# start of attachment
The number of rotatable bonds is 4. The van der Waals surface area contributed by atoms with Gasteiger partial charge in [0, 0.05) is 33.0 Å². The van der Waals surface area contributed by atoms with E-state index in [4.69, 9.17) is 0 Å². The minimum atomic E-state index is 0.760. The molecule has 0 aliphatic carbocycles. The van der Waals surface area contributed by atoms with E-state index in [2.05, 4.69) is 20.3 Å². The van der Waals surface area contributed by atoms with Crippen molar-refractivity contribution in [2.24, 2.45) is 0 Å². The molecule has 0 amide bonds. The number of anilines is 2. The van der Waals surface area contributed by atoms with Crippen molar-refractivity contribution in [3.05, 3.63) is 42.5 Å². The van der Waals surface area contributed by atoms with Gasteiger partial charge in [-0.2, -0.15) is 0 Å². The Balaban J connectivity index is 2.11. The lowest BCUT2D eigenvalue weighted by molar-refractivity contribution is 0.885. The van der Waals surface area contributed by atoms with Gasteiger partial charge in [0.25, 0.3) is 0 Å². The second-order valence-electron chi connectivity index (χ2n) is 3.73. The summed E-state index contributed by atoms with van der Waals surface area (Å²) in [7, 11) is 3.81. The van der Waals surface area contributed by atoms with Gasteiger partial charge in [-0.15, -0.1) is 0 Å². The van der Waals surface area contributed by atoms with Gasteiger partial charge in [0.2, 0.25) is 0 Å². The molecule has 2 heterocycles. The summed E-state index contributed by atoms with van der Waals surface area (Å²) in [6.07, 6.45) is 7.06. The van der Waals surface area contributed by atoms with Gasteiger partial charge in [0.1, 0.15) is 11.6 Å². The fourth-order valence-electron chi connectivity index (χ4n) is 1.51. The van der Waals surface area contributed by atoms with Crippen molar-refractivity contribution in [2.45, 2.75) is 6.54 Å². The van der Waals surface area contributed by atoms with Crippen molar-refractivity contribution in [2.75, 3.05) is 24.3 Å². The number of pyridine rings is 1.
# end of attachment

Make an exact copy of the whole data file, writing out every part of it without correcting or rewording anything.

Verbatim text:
The number of rotatable bonds is 4. The van der Waals surface area contributed by atoms with Gasteiger partial charge in [0, 0.05) is 33.0 Å². The van der Waals surface area contributed by atoms with E-state index in [4.69, 9.17) is 0 Å². The minimum atomic E-state index is 0.760. The molecule has 0 aliphatic carbocycles. The van der Waals surface area contributed by atoms with E-state index in [2.05, 4.69) is 20.3 Å². The van der Waals surface area contributed by atoms with Crippen molar-refractivity contribution in [2.24, 2.45) is 0 Å². The molecule has 0 amide bonds. The number of anilines is 2. The van der Waals surface area contributed by atoms with Crippen molar-refractivity contribution in [3.05, 3.63) is 42.5 Å². The van der Waals surface area contributed by atoms with Gasteiger partial charge in [-0.2, -0.15) is 0 Å². The Balaban J connectivity index is 2.11. The lowest BCUT2D eigenvalue weighted by molar-refractivity contribution is 0.885. The van der Waals surface area contributed by atoms with Gasteiger partial charge in [0.25, 0.3) is 0 Å². The second-order valence-electron chi connectivity index (χ2n) is 3.73. The summed E-state index contributed by atoms with van der Waals surface area (Å²) in [7, 11) is 3.81. The van der Waals surface area contributed by atoms with Gasteiger partial charge in [-0.15, -0.1) is 0 Å². The van der Waals surface area contributed by atoms with Gasteiger partial charge in [0.2, 0.25) is 0 Å². The molecule has 2 heterocycles. The summed E-state index contributed by atoms with van der Waals surface area (Å²) in [6.07, 6.45) is 7.06. The van der Waals surface area contributed by atoms with Gasteiger partial charge in [0.1, 0.15) is 11.6 Å². The fourth-order valence-electron chi connectivity index (χ4n) is 1.51. The van der Waals surface area contributed by atoms with Crippen molar-refractivity contribution in [2.45, 2.75) is 6.54 Å². The van der Waals surface area contributed by atoms with Crippen molar-refractivity contribution in [2.75, 3.05) is 24.3 Å². The number of pyridine rings is 1.